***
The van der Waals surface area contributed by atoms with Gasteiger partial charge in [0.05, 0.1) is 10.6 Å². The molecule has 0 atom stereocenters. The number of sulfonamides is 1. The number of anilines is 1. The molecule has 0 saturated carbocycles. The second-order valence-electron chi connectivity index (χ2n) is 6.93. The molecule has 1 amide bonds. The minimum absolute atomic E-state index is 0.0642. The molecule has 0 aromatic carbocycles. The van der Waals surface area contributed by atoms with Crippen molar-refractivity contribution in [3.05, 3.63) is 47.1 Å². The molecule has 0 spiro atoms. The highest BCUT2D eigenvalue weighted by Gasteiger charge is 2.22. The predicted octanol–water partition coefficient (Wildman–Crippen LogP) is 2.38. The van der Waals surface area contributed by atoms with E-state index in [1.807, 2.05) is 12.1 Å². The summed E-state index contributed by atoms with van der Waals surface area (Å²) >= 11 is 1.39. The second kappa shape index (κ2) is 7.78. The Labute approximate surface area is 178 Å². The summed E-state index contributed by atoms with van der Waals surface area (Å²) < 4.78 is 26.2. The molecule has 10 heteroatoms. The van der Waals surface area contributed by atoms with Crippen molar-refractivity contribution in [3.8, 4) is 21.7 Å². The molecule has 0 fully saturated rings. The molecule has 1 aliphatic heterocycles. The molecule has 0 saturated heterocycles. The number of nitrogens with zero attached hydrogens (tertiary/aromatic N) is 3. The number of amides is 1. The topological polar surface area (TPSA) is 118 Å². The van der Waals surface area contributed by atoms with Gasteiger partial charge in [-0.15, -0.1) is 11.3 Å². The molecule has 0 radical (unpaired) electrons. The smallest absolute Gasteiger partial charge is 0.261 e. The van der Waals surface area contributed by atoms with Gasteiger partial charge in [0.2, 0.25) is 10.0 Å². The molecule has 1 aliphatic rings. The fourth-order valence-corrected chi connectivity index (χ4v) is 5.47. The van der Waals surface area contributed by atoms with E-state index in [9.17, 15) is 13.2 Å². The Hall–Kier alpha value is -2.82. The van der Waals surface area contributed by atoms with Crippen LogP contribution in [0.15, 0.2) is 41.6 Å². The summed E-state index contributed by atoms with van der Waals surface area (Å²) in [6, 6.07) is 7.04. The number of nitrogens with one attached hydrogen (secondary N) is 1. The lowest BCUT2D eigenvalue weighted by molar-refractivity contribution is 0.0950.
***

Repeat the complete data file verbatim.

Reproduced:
The van der Waals surface area contributed by atoms with Gasteiger partial charge in [0.05, 0.1) is 10.6 Å². The molecule has 0 atom stereocenters. The number of sulfonamides is 1. The number of anilines is 1. The molecule has 0 saturated carbocycles. The second-order valence-electron chi connectivity index (χ2n) is 6.93. The molecule has 1 amide bonds. The minimum absolute atomic E-state index is 0.0642. The molecule has 0 aromatic carbocycles. The van der Waals surface area contributed by atoms with Crippen molar-refractivity contribution in [3.05, 3.63) is 47.1 Å². The molecule has 0 spiro atoms. The highest BCUT2D eigenvalue weighted by Gasteiger charge is 2.22. The predicted octanol–water partition coefficient (Wildman–Crippen LogP) is 2.38. The van der Waals surface area contributed by atoms with E-state index in [1.807, 2.05) is 12.1 Å². The summed E-state index contributed by atoms with van der Waals surface area (Å²) >= 11 is 1.39. The second kappa shape index (κ2) is 7.78. The Labute approximate surface area is 178 Å². The summed E-state index contributed by atoms with van der Waals surface area (Å²) < 4.78 is 26.2. The molecule has 10 heteroatoms. The van der Waals surface area contributed by atoms with Crippen molar-refractivity contribution in [3.8, 4) is 21.7 Å². The molecule has 0 fully saturated rings. The molecule has 1 aliphatic heterocycles. The molecule has 0 saturated heterocycles. The number of nitrogens with zero attached hydrogens (tertiary/aromatic N) is 3. The number of amides is 1. The topological polar surface area (TPSA) is 118 Å². The van der Waals surface area contributed by atoms with Gasteiger partial charge in [-0.15, -0.1) is 11.3 Å². The molecule has 0 radical (unpaired) electrons. The smallest absolute Gasteiger partial charge is 0.261 e. The van der Waals surface area contributed by atoms with Gasteiger partial charge in [0.2, 0.25) is 10.0 Å². The molecule has 1 aliphatic rings. The fourth-order valence-corrected chi connectivity index (χ4v) is 5.47. The van der Waals surface area contributed by atoms with E-state index in [9.17, 15) is 13.2 Å². The Hall–Kier alpha value is -2.82. The van der Waals surface area contributed by atoms with Crippen LogP contribution in [0.15, 0.2) is 41.6 Å². The summed E-state index contributed by atoms with van der Waals surface area (Å²) in [6, 6.07) is 7.04. The number of nitrogens with one attached hydrogen (secondary N) is 1. The lowest BCUT2D eigenvalue weighted by molar-refractivity contribution is 0.0950.